My father always carried a 3×5 spiral
in his left shirt pocket, favored green,
where he tracked hawks and herons,
roadkill by species: snakes, coons, the
odd armadillo. Never missing much, he
brought us a beagle puppy that he
found still alive among its dead siblings
in a shattered box the Saturday before
Easter. We ate rabbits he hunted
in the dense hedgerows, learned to
think like a broody hen to find eggs
from the chicks he’d buy come spring
at the Waldo Grain at the edge of town.
Gladly drizzled squirrel gravy over grits.
With him, we scrabbled after the plumpest
blackberries beside the Santa Fe tracks.
Whispered so as not to disturb the nesting
killdeer between the ties. Swirled thick
batter for river catfish or the occasional
treat of bass from a neighboring pond. He
taught us how to read well-thumbed field
guides jumbled on floorboards, press our
finds between stained pages. Waited hours
by the time I was in university for me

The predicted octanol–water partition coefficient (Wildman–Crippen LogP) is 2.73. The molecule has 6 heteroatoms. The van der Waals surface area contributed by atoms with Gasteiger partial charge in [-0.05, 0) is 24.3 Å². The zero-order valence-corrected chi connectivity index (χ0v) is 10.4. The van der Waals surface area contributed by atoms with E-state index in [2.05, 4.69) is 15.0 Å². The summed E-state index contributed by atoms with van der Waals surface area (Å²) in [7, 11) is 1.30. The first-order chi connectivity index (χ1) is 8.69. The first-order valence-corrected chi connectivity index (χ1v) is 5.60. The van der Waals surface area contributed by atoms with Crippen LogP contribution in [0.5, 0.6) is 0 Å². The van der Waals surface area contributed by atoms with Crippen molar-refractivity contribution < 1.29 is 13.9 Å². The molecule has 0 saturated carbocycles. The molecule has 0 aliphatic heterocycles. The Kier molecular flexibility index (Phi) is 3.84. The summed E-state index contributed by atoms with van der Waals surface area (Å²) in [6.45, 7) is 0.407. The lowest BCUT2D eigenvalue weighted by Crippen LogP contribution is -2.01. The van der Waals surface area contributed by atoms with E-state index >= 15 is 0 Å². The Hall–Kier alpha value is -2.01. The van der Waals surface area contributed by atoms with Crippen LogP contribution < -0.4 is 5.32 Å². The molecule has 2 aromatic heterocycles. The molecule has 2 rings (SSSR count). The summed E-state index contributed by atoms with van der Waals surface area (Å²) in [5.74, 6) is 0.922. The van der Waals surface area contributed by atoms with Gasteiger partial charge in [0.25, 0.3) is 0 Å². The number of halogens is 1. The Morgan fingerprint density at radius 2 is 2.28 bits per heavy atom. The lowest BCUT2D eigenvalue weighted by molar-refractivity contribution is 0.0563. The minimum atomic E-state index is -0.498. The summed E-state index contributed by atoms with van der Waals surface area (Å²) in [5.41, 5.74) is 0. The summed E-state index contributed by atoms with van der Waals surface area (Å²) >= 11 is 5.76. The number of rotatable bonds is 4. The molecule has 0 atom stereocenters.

to log the Corliss Road, compare the types
of waterleaf, await the bloom of wild ginger.
A pair of hawks sit the cross-country lines
tonight as dusk settles, a sight he’d said was
rare unless the moment was ideal. This morning
I braked to dodge a barred owl and perhaps
tomorrow I’ll record the opening of the first
Jacks in the Pulpit in the shadow of the May
Apples and Dutchman’s britches cascading
down to the spring cut. For now, I thumb his
old notebook, treasured by me long before
those pages penned by Nicholas Sparks.
By Pat Anthony
To read more of Pat Anthony’s poems please visit middlecreekcurrents.